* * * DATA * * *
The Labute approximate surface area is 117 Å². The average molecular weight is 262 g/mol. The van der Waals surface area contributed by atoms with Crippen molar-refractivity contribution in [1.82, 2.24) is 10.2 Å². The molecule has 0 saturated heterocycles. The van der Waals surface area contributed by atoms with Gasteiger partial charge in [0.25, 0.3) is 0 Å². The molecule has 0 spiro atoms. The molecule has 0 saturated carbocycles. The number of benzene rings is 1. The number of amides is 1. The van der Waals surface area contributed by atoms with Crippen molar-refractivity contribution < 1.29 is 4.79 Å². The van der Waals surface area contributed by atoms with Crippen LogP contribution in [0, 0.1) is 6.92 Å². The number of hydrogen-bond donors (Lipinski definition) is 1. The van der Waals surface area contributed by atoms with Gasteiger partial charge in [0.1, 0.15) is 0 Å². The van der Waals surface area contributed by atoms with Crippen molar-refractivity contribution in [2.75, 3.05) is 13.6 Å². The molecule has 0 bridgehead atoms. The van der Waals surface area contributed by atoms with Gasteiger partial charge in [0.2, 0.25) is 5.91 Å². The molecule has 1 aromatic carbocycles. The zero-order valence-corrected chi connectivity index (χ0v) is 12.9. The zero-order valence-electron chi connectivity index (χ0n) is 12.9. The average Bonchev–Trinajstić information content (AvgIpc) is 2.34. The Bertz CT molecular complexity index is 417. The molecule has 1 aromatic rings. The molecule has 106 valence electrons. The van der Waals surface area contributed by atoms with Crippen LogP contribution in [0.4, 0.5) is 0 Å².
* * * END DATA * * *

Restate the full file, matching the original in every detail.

The Labute approximate surface area is 117 Å². The average molecular weight is 262 g/mol. The van der Waals surface area contributed by atoms with Crippen molar-refractivity contribution in [1.82, 2.24) is 10.2 Å². The molecule has 0 saturated heterocycles. The van der Waals surface area contributed by atoms with Gasteiger partial charge in [0.25, 0.3) is 0 Å². The molecule has 0 spiro atoms. The molecule has 0 saturated carbocycles. The number of benzene rings is 1. The number of amides is 1. The van der Waals surface area contributed by atoms with Crippen molar-refractivity contribution < 1.29 is 4.79 Å². The van der Waals surface area contributed by atoms with Crippen LogP contribution in [0, 0.1) is 6.92 Å². The number of hydrogen-bond donors (Lipinski definition) is 1. The van der Waals surface area contributed by atoms with Gasteiger partial charge in [0.1, 0.15) is 0 Å². The van der Waals surface area contributed by atoms with Crippen molar-refractivity contribution in [2.75, 3.05) is 13.6 Å². The molecule has 0 bridgehead atoms. The van der Waals surface area contributed by atoms with Gasteiger partial charge in [0.2, 0.25) is 5.91 Å². The molecule has 1 aromatic carbocycles. The zero-order valence-corrected chi connectivity index (χ0v) is 12.9. The zero-order valence-electron chi connectivity index (χ0n) is 12.9. The average Bonchev–Trinajstić information content (AvgIpc) is 2.34. The Bertz CT molecular complexity index is 417. The molecule has 1 aromatic rings. The molecule has 106 valence electrons. The van der Waals surface area contributed by atoms with Crippen LogP contribution in [0.4, 0.5) is 0 Å².